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MEGA! newbie question...

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  • MEGA! newbie question...

    just got a couple of VERY newbie questions about linux...when in the cmd prompt, can you 'run' programs? and if you want to edit something about that program you would edit a file somewhere? is that right? as an example, say if i installed Apache, i would go into the apache folder and to run it i would type ./nameoffile (like exe in windows) but if i wanted to change something, like add PHP, id edit httpd.conf then go ./nameoffile again to run it? because i don't really see how you run programs in a cmd prompt, eg: http server, ftp server, mail server...stuff like that...(damn DOS for stuffing up the way i think about cmd prompts!)

    At the request of wiggo ;)

  • #2
    You can run a program by changing to its directory and doing ./program but for things like apache you would have them start from one of your start up scripts (look in /etc/rc.d), you can stop/start apache from the command line anywhere because the binary will be in your path, as are all installed binaries. The path for a user is different to root's path in that system binaries are not available to users. Do "hdparm -i" an a user and you'll get ,
    bash-2.05$ hdparm -i /dev/hda
    bash: hdparm: command not found
    but as root and you get,
    bash-2.05$ su
    bash-2.05# hdparm -i /dev/hda


    Model=QUANTUM FIREBALLlct08 08, FwRev=A05.0X00, SerialNo=692936152914
    Config={ HardSect NotMFM HdSw>15uSec Fixed DTR>10Mbs }
    RawCHS=16383/16/63, TrkSize=32256, SectSize=21298, ECCbytes=4
    BuffType=DualPortCache, BuffSize=418kB, MaxMultSect=16, MultSect=16
    CurCHS=16383/16/63, CurSects=-66060037, LBA=yes, LBAsects=16514064
    IORDY=on/off, tPIO={min:120,w/IORDY:120}, tDMA={min:120,rec:120}
    PIO modes: pio0 pio1 pio2 pio3 pio4
    DMA modes: mdma0 mdma1 mdma2 udma0 udma1 udma2 udma3 *udma4
    Drive Supports : ATA/ATAPI-4 T13 1153D revision 15 : ATA-1 ATA-2 ATA-3 ATA-4

    Have a look at /etc/profile to get an idea about path for root and user.


    • #3
      hehe, i half understand what u just said...

      so depending on what binaries you have installed in your path, is what cmds you have?...what exactly do u mean 'in your path'? as in, your user?

      ive been bloody searching everywhere (Red Hat 7.1) but i can't find the dir of apache...all ive found is /etc/httpd/ and where i think the webpages are /var/www/html

      is this correct? well my guess is apache isn't running, because from my box on the network i goto and i get Page Cannot Be Found, yet there is an index.html in /var/www/html......but the main problem is i can't find the main file for apache which i can go ./program, but then you said the way to start apache is in a startup script (their just like autoexec.bat in windows?)...well that goes back to above, i don't know the path of the program to run so i can't add anything to a statup script...argh :(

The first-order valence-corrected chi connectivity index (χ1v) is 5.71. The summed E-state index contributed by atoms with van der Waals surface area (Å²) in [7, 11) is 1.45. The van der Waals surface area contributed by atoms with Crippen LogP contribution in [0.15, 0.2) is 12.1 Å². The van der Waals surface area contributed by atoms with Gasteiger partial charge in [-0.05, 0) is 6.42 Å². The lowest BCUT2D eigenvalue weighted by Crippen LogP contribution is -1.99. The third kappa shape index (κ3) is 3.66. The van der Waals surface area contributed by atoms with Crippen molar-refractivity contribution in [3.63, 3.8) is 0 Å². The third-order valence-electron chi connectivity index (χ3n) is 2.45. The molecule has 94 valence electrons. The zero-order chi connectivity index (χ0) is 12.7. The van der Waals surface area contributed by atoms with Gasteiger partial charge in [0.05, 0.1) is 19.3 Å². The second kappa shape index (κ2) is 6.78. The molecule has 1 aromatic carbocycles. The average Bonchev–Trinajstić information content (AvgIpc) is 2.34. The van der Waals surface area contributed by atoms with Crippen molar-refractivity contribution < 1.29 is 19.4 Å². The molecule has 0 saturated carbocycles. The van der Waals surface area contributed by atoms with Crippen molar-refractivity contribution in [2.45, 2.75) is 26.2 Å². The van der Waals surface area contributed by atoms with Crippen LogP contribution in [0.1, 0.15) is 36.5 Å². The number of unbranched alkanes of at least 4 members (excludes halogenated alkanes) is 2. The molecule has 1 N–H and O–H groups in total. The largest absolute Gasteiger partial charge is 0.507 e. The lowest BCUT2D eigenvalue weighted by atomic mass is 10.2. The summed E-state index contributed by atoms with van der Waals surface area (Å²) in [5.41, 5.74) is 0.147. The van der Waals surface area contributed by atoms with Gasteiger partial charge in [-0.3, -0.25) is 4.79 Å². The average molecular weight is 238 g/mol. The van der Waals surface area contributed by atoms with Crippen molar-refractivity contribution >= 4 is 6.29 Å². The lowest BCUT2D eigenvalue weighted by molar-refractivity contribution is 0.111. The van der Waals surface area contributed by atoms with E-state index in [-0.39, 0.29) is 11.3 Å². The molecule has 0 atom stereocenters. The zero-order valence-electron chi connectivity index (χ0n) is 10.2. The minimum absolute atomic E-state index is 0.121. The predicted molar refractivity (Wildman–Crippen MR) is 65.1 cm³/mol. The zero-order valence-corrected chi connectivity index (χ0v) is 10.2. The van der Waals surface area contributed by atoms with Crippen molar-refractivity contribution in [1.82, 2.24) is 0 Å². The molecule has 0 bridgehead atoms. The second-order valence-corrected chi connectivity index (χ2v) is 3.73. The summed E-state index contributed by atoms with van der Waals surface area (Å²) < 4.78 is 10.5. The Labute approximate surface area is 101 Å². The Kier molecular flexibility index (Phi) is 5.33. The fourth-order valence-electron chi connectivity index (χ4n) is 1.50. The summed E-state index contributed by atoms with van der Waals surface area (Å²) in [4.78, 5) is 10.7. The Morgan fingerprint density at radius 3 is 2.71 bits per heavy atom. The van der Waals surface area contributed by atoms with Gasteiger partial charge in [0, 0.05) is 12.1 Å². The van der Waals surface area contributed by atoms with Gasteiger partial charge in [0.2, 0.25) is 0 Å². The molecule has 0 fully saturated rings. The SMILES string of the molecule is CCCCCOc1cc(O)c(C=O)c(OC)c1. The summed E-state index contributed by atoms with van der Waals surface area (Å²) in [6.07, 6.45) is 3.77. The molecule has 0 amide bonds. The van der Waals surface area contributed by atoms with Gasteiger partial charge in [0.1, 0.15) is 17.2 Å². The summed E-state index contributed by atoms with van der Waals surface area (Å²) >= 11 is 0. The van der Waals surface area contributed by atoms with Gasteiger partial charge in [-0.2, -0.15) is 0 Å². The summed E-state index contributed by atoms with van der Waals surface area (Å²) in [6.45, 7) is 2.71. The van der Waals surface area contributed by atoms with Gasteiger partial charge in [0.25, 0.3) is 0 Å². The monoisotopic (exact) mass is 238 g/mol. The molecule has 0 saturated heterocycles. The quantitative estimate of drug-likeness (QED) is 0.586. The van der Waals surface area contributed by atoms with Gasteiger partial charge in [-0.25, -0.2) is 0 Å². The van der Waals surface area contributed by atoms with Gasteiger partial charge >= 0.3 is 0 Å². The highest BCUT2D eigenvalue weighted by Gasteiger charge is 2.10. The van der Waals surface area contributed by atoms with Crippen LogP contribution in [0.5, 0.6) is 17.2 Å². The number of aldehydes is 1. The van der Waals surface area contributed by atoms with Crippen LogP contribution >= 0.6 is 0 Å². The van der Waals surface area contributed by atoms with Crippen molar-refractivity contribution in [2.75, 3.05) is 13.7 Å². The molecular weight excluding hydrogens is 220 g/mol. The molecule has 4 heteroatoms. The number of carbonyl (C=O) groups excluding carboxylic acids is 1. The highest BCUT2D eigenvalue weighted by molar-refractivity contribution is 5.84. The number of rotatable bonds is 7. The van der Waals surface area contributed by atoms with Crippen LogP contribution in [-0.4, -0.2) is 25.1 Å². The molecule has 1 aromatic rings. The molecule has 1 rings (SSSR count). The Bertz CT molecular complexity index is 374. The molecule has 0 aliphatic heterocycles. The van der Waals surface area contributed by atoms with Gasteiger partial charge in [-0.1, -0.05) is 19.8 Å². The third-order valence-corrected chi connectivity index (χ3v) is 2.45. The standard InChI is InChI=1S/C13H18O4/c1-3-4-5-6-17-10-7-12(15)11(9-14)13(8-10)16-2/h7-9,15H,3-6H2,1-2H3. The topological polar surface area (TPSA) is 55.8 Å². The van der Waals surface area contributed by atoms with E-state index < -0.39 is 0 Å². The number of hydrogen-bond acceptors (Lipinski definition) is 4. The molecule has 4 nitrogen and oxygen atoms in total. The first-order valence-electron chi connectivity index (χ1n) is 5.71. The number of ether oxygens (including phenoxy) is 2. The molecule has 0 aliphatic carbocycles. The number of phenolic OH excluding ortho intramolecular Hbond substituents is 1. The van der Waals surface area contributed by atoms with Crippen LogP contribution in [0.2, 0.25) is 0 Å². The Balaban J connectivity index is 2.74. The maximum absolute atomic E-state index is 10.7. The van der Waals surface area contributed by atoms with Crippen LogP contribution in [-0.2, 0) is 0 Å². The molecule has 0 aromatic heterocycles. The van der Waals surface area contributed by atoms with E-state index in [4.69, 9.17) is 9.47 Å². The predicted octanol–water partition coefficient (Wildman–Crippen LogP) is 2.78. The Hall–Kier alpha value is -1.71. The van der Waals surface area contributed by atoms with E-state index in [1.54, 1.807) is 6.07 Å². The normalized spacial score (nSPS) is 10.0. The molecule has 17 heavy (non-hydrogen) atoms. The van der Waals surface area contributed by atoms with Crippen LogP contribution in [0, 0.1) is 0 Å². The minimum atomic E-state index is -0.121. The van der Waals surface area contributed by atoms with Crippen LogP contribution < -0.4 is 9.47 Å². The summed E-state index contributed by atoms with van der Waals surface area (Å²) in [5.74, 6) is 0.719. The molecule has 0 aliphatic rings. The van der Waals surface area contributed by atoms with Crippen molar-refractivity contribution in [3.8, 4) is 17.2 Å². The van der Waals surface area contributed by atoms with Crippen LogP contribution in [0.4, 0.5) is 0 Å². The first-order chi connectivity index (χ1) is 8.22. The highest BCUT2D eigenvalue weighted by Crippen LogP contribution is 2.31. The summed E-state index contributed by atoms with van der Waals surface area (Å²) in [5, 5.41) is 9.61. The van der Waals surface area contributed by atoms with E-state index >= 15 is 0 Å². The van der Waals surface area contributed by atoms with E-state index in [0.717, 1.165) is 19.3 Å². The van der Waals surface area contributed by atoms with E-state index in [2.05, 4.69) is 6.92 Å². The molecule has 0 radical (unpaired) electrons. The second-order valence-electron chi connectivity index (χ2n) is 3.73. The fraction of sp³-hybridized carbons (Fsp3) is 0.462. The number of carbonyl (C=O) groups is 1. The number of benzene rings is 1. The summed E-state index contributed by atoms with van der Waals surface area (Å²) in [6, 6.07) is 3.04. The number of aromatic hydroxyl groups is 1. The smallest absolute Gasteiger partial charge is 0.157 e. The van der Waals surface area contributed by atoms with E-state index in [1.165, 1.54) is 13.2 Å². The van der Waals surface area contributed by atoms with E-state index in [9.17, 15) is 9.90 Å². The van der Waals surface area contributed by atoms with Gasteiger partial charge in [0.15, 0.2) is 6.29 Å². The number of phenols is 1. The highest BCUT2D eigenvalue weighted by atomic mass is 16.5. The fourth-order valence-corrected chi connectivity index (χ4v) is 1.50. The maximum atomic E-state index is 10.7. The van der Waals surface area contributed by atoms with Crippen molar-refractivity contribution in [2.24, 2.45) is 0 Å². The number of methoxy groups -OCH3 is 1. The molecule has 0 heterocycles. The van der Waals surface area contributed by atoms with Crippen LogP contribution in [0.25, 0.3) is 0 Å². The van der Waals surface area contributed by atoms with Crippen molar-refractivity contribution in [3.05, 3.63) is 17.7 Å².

At the request of wiggo ;)


      • #4
        The ins and outs of apache are a bit beyond the scope of a forum, you might want to spend a bit of time at specificly invoking and stopping, they realy have a fine manual there.


        • #5
          ok tah, ill read through them...

          one other thing, do u know of any guides that help me setup red hat/linux so it can view shares over a network, or can make shares, ect...

          ive looked but cannot find a thing on setting up the network side of it :(

          edit: um, i selected to install Apache in the red hat setup, it has the httpd.conf file in etc/httpd/config dir, but i don't have an apache dir in /usr/local/

          hmph, looks like its a download and reinstall time of apache
          At the request of wiggo ;)


          • #6
            Have a look at samba for shares over a network.


            • #7
              Originally posted by Grim Reaper
              hehe, i half understand what u just said...

              so depending on what binaries you have installed in your path, is what cmds you have?...what exactly do u mean 'in your path'? as in, your user?


              btw, thanks for that samba link, ill install that now :)
              At the request of wiggo ;)


              • #8
                um, when i burn samba to a cd and copy it onto linux, what cmd do i use to actually extract/install samba?

                from the manual on the samba site:

                1.2. Step 1: Building the Binaries
                To do this, first run the program ./configure in the source directory. This should automatically configure Samba for your operating system. If you have unusual needs then you may wish to run

                root# ./configure --help

                well, obviously i have to extract samba to a tho?

                btw, thanks for putting up with the newbie questions :)
                At the request of wiggo ;)


                • #9
                  If you downloaded a .tar.gz you unpack it with "tar tar xvzf package-name.tar.gz" and it will extract into a directory called /package-name.